When it comes to producing new workers in the STEM fields, the United States falls well behind other advanced countries, a new report finds. So, what is STEM and why is this important? STEM is a US Government acronym for the fields of study in the categories of science, technology, engineering, and mathematics. Why are these falling numbers a problem? Well, per Ronald Ehrenberg, director of the Cornell Higher Education Research Institute, research has shown that innovation in a country’s economy is dependent upon how many workers have degrees in these fields.
Recently, the Organization for Economic Co-operation and Development analyzed education rates in its member countries and found that the U.S. is below average in the relative number of 25 to 34 year old workers, falling just behind Turkey and Spain and right in front of Iceland. To put this number in perspective, there are about 1,472 math and science grads for every 100,000 employed 25 to 34 year olds in the United States, compared to more than 3,555 in Korea, according to the OECD figures based on 2009 data.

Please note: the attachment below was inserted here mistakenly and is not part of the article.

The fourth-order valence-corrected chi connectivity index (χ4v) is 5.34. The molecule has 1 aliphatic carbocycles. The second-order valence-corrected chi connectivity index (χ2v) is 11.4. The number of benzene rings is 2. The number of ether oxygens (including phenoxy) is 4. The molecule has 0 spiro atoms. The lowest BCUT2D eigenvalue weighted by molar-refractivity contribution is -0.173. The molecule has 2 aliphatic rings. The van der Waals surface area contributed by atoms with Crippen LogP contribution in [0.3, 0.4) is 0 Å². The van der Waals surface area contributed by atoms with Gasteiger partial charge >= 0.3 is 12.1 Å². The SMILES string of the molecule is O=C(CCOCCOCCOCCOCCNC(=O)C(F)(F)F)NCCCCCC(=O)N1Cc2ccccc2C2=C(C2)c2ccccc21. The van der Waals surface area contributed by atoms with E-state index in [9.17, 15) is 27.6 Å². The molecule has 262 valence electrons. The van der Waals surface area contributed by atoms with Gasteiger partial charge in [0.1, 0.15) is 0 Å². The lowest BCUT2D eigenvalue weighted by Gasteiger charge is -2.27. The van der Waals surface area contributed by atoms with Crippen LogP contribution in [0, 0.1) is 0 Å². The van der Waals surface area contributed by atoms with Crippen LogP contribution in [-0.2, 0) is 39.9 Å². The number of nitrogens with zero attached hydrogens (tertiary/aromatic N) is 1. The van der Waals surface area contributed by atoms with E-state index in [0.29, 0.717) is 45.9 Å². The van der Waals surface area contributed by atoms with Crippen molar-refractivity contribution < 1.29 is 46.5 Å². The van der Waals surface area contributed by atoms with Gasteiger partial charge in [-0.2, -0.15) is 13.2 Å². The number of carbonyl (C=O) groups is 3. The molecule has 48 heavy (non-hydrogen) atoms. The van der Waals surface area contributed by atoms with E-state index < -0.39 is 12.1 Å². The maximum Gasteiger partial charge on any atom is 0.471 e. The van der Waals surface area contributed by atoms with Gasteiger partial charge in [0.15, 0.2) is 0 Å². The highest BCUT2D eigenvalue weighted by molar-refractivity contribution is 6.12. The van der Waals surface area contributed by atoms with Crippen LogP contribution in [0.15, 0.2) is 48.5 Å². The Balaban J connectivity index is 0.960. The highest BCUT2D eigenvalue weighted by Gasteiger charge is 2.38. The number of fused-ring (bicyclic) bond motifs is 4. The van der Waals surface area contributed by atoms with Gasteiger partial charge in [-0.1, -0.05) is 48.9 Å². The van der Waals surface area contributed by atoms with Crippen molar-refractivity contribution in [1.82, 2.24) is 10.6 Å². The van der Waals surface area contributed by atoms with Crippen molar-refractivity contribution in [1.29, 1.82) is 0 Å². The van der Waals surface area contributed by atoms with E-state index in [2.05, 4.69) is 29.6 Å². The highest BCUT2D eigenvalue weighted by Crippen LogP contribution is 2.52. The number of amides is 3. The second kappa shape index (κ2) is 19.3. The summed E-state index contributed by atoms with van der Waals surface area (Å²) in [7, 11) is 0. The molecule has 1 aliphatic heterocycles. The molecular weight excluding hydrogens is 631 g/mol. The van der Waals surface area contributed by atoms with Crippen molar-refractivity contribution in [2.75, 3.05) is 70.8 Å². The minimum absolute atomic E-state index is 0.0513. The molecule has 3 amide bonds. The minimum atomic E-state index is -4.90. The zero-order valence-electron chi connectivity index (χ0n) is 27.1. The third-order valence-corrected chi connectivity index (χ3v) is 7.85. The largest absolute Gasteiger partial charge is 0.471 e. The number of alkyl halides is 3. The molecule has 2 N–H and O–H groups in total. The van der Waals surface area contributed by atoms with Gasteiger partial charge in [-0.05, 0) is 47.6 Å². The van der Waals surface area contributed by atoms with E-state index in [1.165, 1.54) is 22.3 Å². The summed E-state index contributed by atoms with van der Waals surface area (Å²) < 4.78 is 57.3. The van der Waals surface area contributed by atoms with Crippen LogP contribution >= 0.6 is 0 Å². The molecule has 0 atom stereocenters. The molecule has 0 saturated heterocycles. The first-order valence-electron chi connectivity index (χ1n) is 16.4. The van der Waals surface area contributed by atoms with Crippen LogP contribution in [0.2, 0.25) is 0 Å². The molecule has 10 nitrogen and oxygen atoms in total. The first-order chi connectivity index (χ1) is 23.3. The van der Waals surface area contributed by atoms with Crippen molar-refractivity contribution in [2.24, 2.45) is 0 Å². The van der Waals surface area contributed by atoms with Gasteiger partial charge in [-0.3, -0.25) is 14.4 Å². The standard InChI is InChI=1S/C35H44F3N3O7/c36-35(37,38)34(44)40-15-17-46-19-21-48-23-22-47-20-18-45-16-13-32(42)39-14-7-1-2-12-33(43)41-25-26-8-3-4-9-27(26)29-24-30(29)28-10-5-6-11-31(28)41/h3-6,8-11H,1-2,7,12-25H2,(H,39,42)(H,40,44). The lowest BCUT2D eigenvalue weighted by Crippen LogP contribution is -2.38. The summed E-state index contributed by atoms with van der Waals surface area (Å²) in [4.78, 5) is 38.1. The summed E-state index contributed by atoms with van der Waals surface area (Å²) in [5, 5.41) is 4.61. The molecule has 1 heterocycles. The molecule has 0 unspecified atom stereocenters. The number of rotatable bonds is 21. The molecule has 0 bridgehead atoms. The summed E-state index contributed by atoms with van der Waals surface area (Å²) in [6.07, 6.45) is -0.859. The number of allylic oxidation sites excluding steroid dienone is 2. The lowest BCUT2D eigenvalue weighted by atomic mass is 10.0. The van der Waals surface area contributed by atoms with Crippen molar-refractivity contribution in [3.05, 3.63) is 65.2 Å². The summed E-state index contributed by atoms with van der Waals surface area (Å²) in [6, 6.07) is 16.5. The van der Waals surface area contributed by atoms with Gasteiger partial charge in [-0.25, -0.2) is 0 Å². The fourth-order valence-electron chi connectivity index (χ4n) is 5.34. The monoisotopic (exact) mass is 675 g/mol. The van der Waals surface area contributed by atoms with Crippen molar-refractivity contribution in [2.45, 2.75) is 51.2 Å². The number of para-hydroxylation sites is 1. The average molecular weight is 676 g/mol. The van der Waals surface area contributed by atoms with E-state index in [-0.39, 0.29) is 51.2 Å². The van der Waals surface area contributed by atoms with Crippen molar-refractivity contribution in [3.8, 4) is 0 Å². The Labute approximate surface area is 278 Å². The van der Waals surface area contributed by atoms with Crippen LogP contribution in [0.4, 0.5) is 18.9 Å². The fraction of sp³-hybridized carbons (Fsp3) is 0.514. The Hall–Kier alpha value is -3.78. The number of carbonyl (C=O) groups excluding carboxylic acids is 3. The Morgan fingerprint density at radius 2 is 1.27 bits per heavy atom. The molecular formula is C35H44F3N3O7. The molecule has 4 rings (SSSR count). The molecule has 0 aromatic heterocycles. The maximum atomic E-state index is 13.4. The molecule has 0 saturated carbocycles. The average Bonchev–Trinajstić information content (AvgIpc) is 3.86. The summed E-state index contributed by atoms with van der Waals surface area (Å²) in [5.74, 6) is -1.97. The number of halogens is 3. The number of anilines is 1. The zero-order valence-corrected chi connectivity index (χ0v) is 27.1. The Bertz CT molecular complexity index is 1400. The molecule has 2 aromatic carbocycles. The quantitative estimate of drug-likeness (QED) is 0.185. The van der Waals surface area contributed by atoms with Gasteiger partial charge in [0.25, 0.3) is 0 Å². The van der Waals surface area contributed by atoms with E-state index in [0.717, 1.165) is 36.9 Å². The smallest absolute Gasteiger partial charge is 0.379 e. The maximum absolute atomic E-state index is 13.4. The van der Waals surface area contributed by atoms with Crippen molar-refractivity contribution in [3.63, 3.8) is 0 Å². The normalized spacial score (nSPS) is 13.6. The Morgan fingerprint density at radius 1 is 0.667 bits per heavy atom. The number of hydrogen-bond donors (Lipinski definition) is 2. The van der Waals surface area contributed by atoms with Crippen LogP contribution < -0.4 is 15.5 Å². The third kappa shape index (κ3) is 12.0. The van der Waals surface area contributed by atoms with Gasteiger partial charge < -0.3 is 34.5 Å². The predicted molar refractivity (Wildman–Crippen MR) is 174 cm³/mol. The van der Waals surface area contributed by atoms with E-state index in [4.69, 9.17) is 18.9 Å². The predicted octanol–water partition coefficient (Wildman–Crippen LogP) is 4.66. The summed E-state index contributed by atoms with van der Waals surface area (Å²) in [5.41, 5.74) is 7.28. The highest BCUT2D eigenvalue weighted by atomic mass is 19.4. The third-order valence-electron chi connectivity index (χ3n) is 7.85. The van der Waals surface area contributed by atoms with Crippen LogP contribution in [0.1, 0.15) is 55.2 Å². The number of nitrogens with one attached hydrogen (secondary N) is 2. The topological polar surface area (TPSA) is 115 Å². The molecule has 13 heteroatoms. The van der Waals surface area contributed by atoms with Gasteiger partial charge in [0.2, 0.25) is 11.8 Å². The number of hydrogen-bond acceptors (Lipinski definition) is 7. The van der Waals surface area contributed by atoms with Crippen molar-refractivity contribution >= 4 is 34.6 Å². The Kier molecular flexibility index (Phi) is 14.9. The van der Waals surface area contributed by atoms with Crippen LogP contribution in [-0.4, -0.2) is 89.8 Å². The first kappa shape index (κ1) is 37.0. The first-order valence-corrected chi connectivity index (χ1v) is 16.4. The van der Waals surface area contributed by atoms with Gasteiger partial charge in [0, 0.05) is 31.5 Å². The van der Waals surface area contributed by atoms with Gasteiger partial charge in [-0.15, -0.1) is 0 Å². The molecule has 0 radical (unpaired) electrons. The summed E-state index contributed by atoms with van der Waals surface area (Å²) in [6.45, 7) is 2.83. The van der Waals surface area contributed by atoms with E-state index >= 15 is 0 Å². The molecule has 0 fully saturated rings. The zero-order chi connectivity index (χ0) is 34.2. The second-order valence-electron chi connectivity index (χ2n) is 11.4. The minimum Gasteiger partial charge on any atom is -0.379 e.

Why does the US have less workers in these fields? It’s certainly not for a lack of available jobs. There are many sides to this problem. First, many young students feel that they can make more money with a degree in other fields such as business or finance. Also, today’s students may not be getting the exposure to the math and science fields due to college graduates from those fields finding better paying work outside of teaching. Finally, students struggle to find role models in math and science departments.
How does this apply to Long Island? Well, even as Long Island positions itself as a science and technology hub – touting resources like Cold Spring Harbor and Brookhaven National laboratories, it faces two major challenges. First is the well publicized “brain drain”, as students take their degrees to more affordable pastures. The second issue coincides with the national problem: According to a January 2010 study by the Higher Education Research Institute at UCLA, titled “Degrees of Success: Bachelor Degree Completion Rates Among Initial STEM Majors,” some 40 percent of college students who pursue STEM studies either drop out, change majors or otherwise fail to achieve a STEM degree.
Why are LI students dropping out? There are two theories. The first is that high school teachers do not adequately prepare students for the intense STEM-level work. The second is that STEM jobs just aren’t as “sexy” as jobs like becoming a doctor, lawyer, athlete, fashion designer, etc.
What can we do as professionals and parents to help turn the tide? Stay tuned for next week’s blog on what LI leaders and President Obama are suggesting to get students excited and prepared for a career in STEM fields.